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    Mayo Clinic Minute: What happens when you vocal fry?

Pop culture's societal impact is significant. It influences how some people dress and even how they speak. Vocal fry is a way of using the lowest register of your voice, and it's popular, especially for teens girls and young women. Mayo Clinic's Dr. David Lott says using vocal fry regularly may be bad for your voice.

Watch: The Mayo Clinic Minute

Journalists: Broadcast-quality video pkg (1:00) is in the downloads. Read the script.

Vocal fry is in the news. It’s a popular way of talking that uses your lower register. Some people think it’s cool. But after a while vocal fry might damage your vocal cords.

“It's such a part of our culture at this point that we can go into vocal fry without recognizing it.”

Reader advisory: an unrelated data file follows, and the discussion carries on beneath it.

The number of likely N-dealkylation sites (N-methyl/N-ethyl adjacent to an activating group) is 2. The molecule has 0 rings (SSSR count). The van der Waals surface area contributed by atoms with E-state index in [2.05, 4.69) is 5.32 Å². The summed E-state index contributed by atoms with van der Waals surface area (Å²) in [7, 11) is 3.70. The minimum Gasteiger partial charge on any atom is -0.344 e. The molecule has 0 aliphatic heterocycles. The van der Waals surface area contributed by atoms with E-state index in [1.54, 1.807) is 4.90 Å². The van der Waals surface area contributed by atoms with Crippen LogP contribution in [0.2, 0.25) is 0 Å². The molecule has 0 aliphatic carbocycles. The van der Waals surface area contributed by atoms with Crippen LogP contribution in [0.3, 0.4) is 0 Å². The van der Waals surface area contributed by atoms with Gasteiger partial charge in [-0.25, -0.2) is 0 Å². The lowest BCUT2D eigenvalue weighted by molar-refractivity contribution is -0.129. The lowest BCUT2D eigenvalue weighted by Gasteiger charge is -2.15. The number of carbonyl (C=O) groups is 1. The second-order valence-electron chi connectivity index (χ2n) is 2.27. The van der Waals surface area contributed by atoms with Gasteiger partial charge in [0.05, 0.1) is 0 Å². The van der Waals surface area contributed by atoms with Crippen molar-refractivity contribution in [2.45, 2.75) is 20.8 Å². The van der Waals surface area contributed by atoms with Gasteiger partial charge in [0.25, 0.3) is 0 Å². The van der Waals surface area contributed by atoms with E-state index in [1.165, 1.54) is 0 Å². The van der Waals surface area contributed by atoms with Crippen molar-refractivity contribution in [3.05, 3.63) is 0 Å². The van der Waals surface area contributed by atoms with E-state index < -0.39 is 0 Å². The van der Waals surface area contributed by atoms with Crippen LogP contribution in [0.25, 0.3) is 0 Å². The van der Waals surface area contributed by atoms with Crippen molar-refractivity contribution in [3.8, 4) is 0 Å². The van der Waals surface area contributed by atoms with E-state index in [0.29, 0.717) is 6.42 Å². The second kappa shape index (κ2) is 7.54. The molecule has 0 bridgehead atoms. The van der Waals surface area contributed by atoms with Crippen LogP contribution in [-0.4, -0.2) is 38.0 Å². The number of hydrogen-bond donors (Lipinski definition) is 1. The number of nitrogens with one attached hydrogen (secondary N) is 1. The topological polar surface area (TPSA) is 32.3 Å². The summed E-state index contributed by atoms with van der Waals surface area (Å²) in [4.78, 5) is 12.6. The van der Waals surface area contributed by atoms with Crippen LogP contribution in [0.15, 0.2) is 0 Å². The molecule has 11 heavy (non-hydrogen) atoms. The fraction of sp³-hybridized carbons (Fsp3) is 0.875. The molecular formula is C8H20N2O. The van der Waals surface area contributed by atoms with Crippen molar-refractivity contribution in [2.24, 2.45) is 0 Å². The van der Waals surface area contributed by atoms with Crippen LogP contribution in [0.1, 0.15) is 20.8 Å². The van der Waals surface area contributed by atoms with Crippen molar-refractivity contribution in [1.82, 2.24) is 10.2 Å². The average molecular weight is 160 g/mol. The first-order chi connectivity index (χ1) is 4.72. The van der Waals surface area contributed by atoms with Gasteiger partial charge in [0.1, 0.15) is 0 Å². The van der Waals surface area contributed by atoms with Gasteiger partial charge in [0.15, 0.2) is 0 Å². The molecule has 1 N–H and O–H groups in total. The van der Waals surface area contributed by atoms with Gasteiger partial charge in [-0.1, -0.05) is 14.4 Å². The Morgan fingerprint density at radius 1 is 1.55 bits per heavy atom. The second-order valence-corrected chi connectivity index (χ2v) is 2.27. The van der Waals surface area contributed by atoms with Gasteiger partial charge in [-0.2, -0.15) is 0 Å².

Dr. David Lott says vocal fry is the lowest register of your voice.

“Theoretically, the problem with using vocal fry is that you squeeze the back part of your vocal folds tightly, and the vocal folds themselves are really loose. And, so, instead of having a nice, fluid motion when the vocal folds vibrate, they’re vibrating chaotically. And the vocal folds aren’t really designed to do that for long periods of time. So the more chaotic the vocal folds vibrate, the more likely you are to develop nodules or scars.”

It’s like any overuse injury, such as tennis elbow.

“Anytime you go out of that designed area and you live in the extremes for an extended period of time … theoretically you can have problems.”

The good news is that most people can stop using vocal fry just by being aware of it. And if your vocal folds are damaged, there are therapy and treatments to help.